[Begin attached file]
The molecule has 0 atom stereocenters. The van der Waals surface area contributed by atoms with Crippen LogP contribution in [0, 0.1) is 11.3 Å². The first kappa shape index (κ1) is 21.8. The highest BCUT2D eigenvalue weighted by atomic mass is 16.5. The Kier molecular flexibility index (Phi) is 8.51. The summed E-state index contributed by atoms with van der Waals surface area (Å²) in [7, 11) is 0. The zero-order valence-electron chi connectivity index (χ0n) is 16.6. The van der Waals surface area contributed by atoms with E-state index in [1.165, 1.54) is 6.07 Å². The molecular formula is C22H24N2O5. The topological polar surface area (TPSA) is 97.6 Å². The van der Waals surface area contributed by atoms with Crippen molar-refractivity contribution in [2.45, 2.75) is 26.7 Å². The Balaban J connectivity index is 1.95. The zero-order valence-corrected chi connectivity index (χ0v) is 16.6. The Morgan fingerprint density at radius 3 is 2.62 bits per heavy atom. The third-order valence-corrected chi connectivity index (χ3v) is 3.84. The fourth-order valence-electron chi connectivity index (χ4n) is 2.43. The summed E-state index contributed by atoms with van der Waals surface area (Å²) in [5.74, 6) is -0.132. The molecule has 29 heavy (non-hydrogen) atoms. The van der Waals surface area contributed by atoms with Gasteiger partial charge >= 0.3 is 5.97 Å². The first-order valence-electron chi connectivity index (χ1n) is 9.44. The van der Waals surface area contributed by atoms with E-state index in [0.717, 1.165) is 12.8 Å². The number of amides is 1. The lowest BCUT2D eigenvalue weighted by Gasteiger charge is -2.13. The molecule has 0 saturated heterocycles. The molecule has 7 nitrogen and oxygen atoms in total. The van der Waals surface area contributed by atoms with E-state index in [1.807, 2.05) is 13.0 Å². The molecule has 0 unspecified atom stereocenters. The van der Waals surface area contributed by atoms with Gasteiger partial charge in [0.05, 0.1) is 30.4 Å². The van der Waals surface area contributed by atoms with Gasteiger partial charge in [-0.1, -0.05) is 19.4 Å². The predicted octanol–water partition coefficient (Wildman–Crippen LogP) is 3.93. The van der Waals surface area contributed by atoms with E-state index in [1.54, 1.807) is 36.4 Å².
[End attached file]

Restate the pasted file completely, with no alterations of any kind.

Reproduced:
The molecule has 0 atom stereocenters. The van der Waals surface area contributed by atoms with Crippen LogP contribution in [0, 0.1) is 11.3 Å². The first kappa shape index (κ1) is 21.8. The highest BCUT2D eigenvalue weighted by atomic mass is 16.5. The Kier molecular flexibility index (Phi) is 8.51. The summed E-state index contributed by atoms with van der Waals surface area (Å²) in [7, 11) is 0. The zero-order valence-electron chi connectivity index (χ0n) is 16.6. The van der Waals surface area contributed by atoms with E-state index in [1.165, 1.54) is 6.07 Å². The molecular formula is C22H24N2O5. The topological polar surface area (TPSA) is 97.6 Å². The van der Waals surface area contributed by atoms with Crippen molar-refractivity contribution in [2.45, 2.75) is 26.7 Å². The Balaban J connectivity index is 1.95. The zero-order valence-corrected chi connectivity index (χ0v) is 16.6. The Morgan fingerprint density at radius 3 is 2.62 bits per heavy atom. The third-order valence-corrected chi connectivity index (χ3v) is 3.84. The fourth-order valence-electron chi connectivity index (χ4n) is 2.43. The summed E-state index contributed by atoms with van der Waals surface area (Å²) in [5.74, 6) is -0.132. The molecule has 29 heavy (non-hydrogen) atoms. The van der Waals surface area contributed by atoms with Gasteiger partial charge >= 0.3 is 5.97 Å². The first-order valence-electron chi connectivity index (χ1n) is 9.44. The van der Waals surface area contributed by atoms with E-state index in [0.717, 1.165) is 12.8 Å². The number of amides is 1. The lowest BCUT2D eigenvalue weighted by Gasteiger charge is -2.13. The molecule has 0 saturated heterocycles. The molecule has 7 nitrogen and oxygen atoms in total. The van der Waals surface area contributed by atoms with E-state index in [1.807, 2.05) is 13.0 Å². The molecule has 0 unspecified atom stereocenters. The van der Waals surface area contributed by atoms with Gasteiger partial charge in [0.05, 0.1) is 30.4 Å². The van der Waals surface area contributed by atoms with Gasteiger partial charge in [-0.1, -0.05) is 19.4 Å². The predicted octanol–water partition coefficient (Wildman–Crippen LogP) is 3.93. The van der Waals surface area contributed by atoms with E-state index in [1.54, 1.807) is 36.4 Å².